maximumpc.com: Troubleshooting has always been one of the most frustrating aspects of computer ownership. Due to the practically infinite number of potential problems, it would be utterly impossible to write a how-to guide to fix all of them, but in this article we are going to address some of the most common problems.

Another Site Shuns GNU/Linux Users

Filed under
Web

riplinton.blogspot: I have used MapsOnUs for years to map out my trips. Recently I started getting a message, that my browser is not supported.

First Linux USB 3.0 drivers emerge

Filed under
Software

linuxpromagazine.com: After a year-and-a-half's worth of work, Intel hacker Sarah Sharp announced that Linux will be the first operating system supporting USB 3.0.

today's leftovers:

Filed under
News
  • openSUSE Weekly News, Issue 75

  • Do We Need an Apps Store for GNU/Linux?
  • Looking Forward to Central America Open-Source Software Festival
  • SFLC - Episode 0x0F: Your Questions
  • Dell Bundling Open Source Applications for SMBs
  • Fedora 11 leaps into filesystem unknown
  • What’s in a Linux Name?
  • First space storm seen impacting above Earth
  • Fedora 11 Delivers Big Feature Boost
  • Asus WL-138g V2
  • Getting to the root of Ubuntu
  • Google I/O Foretells the Future of the Internet
  • 5 disadvantages of Linux
  • Fedora 11 Launches with New Community Portal Project
  • New installs
  • OpenSolaris for embedded systems
  • Ubuntu censoring rap
  • What's Noteworthy in Linux, BSD, OS X & Windows in 2010?
  • Mozilla Developer News June 9
  • Giving Control (Gentoo Use Flags)
  • Microcore and Qemu
  • Novell's open-source app store: We've heard this one before
  • Moblin on the Nettop - First Steps

some howtos:

Filed under
HowTos
  • Wipe Deleted Files with dd

  • Tuxguitar and Ubuntu Tip
  • Use tabs to open multiple files in vim
  • Setting Up Arch Linux
  • Install Boxee in Ubuntu 9.04 Jaunty x86_64
  • HOWTO Share Directories via NFS -Gentoo
  • Linux Tips: Modify ctrl-alt-del behavior
  • Joining Gentoo Servers to Active Directory
  • Netbook Broadcom (43xx) Cards with Debian Lenny
  • Explain Linux TCP Wrappers
  • Integrate Firefox 3 and KDE 4
  • IPTables Tips
  • Setting up a Proftp server
  • How to add additional swap area in SuSe/openSUSE
  • Linux Tips
  • Ubuntu 9.04 Tip Round-up
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More in Tux Machines

Canonical/Ubuntu Watching You

  • Two-thirds of Ubuntu users are happy to give up data on their PC
    As announced back at the start of the year, Canonical made the decision that Ubuntu would collect data on its user base – and now the initial results of those statistics have been published by the firm, including the headline fact that 67% of users were happy to provide details of their PC (and other bits and pieces). So, this scheme that has been unfavorably compared to Microsoft’s collection of telemetry data in Windows 10, which has long been a point of controversy. However, it appears that the majority of folks are happy to give up their data to the company providing their Linux distribution, and don’t seem perturbed by this prospect.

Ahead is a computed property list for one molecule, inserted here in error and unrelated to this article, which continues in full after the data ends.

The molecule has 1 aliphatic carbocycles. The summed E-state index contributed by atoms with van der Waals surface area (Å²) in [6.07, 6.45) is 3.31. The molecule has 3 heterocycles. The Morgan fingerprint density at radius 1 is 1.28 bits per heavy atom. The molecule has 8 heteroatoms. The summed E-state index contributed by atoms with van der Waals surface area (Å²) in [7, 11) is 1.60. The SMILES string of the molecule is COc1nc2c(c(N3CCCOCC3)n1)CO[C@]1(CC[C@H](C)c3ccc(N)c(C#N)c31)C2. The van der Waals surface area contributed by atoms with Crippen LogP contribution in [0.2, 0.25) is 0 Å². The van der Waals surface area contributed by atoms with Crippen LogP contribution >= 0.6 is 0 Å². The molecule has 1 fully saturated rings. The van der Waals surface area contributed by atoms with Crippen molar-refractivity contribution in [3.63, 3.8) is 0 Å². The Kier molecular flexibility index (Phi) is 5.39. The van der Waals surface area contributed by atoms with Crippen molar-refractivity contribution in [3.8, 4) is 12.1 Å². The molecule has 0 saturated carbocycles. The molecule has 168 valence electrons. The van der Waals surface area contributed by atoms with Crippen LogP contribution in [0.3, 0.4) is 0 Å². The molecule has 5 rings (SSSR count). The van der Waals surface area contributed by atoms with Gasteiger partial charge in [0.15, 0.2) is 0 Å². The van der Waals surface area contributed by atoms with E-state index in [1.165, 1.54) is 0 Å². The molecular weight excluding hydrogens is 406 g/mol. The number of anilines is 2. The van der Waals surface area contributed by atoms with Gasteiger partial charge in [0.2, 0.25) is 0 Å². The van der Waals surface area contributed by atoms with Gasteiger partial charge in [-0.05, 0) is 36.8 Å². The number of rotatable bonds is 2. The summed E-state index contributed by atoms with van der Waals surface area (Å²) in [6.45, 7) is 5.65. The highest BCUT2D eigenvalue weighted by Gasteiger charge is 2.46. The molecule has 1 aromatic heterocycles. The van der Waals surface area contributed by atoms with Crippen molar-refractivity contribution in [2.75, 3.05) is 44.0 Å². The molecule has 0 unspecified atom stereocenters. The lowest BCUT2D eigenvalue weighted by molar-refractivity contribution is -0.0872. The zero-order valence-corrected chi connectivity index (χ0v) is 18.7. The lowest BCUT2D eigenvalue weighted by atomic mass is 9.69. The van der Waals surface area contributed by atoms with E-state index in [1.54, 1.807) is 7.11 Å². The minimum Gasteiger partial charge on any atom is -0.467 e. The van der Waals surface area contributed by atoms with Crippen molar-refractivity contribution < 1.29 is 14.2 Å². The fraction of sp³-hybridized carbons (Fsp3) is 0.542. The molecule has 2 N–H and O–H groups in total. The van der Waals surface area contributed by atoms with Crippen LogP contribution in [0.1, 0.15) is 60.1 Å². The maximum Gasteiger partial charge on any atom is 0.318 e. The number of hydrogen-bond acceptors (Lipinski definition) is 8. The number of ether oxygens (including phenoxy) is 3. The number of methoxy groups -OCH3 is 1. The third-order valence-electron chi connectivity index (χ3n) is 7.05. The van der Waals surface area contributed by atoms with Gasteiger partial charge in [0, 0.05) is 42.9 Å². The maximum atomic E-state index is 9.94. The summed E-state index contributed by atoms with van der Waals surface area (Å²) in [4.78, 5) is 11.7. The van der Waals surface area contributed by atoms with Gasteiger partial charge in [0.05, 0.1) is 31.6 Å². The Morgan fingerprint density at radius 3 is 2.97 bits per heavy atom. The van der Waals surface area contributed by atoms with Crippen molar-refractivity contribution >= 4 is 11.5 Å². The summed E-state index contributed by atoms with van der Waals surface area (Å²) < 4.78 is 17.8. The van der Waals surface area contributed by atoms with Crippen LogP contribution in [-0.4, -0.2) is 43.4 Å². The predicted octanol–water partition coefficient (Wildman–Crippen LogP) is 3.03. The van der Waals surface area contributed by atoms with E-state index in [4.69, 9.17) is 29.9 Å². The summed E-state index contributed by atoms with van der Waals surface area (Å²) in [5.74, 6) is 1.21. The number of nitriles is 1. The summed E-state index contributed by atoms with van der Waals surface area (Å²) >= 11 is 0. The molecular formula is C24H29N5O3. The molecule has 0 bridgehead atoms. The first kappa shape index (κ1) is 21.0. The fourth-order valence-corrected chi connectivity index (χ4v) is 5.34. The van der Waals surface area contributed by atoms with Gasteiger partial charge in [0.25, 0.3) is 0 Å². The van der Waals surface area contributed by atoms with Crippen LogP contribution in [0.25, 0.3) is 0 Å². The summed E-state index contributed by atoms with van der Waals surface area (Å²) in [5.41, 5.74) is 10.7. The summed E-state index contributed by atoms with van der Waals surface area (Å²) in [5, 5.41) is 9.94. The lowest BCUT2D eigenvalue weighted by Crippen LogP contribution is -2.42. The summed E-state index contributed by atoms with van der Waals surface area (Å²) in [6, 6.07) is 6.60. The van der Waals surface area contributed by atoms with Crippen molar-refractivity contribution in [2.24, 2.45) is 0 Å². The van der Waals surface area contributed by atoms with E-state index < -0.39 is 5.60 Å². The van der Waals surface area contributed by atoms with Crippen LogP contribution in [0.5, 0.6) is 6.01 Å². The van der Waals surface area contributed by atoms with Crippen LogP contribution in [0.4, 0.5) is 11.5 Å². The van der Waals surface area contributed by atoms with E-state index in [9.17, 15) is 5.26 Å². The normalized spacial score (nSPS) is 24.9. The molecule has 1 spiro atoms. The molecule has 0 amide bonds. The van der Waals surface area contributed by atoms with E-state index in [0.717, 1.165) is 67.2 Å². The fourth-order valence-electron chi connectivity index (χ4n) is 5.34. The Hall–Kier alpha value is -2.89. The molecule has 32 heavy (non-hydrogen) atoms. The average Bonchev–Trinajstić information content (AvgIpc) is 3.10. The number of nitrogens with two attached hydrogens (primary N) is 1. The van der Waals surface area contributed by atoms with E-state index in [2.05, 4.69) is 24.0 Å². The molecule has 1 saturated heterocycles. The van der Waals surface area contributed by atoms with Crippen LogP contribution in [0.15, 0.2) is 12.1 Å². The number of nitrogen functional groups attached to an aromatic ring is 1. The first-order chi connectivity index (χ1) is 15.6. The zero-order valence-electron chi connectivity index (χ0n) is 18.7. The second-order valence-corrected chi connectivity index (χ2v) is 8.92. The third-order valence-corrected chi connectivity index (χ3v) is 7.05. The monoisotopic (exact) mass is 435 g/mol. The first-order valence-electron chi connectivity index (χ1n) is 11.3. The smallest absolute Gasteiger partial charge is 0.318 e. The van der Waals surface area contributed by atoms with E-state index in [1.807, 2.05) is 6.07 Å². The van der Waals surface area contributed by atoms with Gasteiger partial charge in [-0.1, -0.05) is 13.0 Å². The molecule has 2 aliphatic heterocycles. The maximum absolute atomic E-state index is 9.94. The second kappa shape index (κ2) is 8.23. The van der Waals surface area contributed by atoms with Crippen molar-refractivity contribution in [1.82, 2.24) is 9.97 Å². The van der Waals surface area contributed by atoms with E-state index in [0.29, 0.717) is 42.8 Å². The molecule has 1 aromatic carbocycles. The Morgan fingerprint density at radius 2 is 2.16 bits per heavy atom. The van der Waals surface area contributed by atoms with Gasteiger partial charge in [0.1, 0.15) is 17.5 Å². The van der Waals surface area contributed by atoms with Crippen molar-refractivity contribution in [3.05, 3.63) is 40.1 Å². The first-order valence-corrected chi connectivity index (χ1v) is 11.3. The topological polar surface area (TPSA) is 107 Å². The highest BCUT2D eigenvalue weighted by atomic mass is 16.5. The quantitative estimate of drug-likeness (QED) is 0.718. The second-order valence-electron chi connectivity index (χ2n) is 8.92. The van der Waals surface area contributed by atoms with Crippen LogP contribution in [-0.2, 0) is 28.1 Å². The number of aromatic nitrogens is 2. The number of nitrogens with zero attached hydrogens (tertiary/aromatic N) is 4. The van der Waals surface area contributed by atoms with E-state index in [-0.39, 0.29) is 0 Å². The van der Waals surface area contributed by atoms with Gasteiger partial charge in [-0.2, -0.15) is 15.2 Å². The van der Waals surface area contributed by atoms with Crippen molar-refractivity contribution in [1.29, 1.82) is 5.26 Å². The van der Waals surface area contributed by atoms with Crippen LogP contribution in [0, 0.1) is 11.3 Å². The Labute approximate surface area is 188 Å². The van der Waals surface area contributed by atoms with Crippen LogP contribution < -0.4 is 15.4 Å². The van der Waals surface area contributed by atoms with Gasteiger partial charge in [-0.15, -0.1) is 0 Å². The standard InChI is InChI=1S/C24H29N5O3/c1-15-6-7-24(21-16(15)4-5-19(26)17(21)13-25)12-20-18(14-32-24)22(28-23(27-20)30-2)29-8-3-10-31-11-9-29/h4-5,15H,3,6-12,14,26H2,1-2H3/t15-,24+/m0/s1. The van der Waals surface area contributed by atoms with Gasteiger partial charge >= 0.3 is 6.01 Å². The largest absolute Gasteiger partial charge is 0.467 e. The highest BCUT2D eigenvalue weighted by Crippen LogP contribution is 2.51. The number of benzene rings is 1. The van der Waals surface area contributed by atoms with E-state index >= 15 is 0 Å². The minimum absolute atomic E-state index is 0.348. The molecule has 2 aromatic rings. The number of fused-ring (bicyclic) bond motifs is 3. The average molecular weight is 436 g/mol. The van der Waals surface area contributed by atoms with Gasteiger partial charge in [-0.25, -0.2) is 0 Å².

• Ubuntu reports 67% of users opt in to on-by-default PC specs slurp [Ed: 33% of Ubuntu users say to Canonical "don't spy on me" and Canonical then counts them, which means that Canonical collects data on them, too]
    However just 33 per cent of the undisclosed number of users Canonical’s analysed didn’t opt in to the slurpage. Which is where things get a little bit weird, because Canonical’s post reports an “Opt In rate”. Yet the data slurpage is selected by default: there’s an active opt out but a passive opt in.
  • The Average Ubuntu Install Takes 18 Minutes (And Other Stats)
    Did you know that the average Ubuntu install takes just 18 minutes? That’s one of several nuggets of information Canonical has collected (and now revealed) thanks to the new “Ubuntu Report” tool included in Ubuntu 18.04 LTS. This tool, when given permission to, collects non-identifiable system data about new Ubuntu installs and upgrades and ferries it back to Canonical for analysis.

Linux Foundation's TODO and New Chinese Ties

  • The Linux Foundation and TODO Group Release Chinese Versions of Open Source Guides for the Enterprise
    -The Linux Foundation, the nonprofit organization enabling mass innovation through open source, has released Chinese translations of 10 Open Source Guides for the Enterprise, created to help executives, open source program managers, developers, attorneys and decision makers learn how to best leverage open source.